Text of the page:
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Astronomy: How do we observe the alignment of the planets on June 24?

Astronomy: How do we observe the alignment of the planets on June 24?

This event is rare and for good reason, it won’t happen again for decades. A large planetary alignment, gathering six planets plus the Moon in the sky, will be visible in France very early at dawn between June 22 and 26, with a high point on June 24.

It is such a rare sight that it is seen only once in a lifetime. A large planetary alignment can be enjoyed with the naked eye from France from June 22 to 26. Six planets (Mercury, Venus, Mars, Jupiter, Saturn and Uranus) will align and can roughly draw a straight line around 5 a.m., Friday 24 June and Saturday 25 June, with our natural satellite as a special guest. The lucky ones with a telescope can look at Neptune and Pluto, the dwarf planet.

Dubbed the “Great Parade of Planets” by astronomers and astrophysicists, this event last happened with several planets in 1984, and you’ll have to wait until 2040 to see an approaching spectacle, and until 2124 to appreciate the same parade as the spectacle to be observed when Daybreak.

Gorgeous planetary parade with the naked eye

So it will be necessary to get up early to observe this historical alignment. The good news is that if the weather is nice between 4:30 a.m. and 5 a.m. around your place, you can watch this show with the naked eye. “You will have to face east in front of an open space. Wait for your eyes to adjust to the darkness for about 20 minutes [et ne regardez pas l’écran de votre mobile pour patienter]. Then you will distinguish planets that do not flicker unlike stars. You’ll spot Mercury which will be very low on the eastern horizon, then Venus on the right, the Moon, our satellite, Mars, and Jupiter will come, far from Saturn…University.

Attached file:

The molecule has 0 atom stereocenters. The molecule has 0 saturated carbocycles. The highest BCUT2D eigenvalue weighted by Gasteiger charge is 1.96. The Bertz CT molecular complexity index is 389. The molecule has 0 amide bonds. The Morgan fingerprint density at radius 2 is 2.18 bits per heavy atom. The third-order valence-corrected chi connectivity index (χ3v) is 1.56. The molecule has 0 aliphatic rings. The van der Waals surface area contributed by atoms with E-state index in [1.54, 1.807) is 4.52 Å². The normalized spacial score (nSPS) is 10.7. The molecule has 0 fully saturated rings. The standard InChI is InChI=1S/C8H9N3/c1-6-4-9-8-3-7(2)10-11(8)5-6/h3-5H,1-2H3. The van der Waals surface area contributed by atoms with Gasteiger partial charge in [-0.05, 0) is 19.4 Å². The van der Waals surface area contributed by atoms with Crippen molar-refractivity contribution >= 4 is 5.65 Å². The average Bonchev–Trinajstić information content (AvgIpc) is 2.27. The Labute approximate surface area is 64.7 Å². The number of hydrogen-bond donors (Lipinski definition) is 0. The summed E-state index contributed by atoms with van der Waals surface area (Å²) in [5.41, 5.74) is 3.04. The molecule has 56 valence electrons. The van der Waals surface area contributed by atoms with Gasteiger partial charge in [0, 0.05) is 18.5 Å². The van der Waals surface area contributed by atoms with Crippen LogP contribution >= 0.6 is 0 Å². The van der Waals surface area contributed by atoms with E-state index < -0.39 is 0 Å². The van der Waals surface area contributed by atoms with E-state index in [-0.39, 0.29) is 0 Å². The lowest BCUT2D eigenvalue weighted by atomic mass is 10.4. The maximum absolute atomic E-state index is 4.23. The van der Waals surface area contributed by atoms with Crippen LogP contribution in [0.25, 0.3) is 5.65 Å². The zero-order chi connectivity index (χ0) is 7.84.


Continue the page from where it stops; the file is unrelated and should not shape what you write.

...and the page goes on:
Tip If you have the possibility to borrow binoculars, the landscape will be much more complicated to enjoy this alignment of planets closely. You might even see Uranus, which fits between Venus and the Moon. While telescope owners can go as far as to observe Neptune and even the dwarf Pluto.

The next meeting with the stars will take place at the beginning of August and more precisely on the night of August 10-11 with the traditional “showers”, the persidae, which makes it possible to observe up to 100 small asteroids every hour approaching our Earth.

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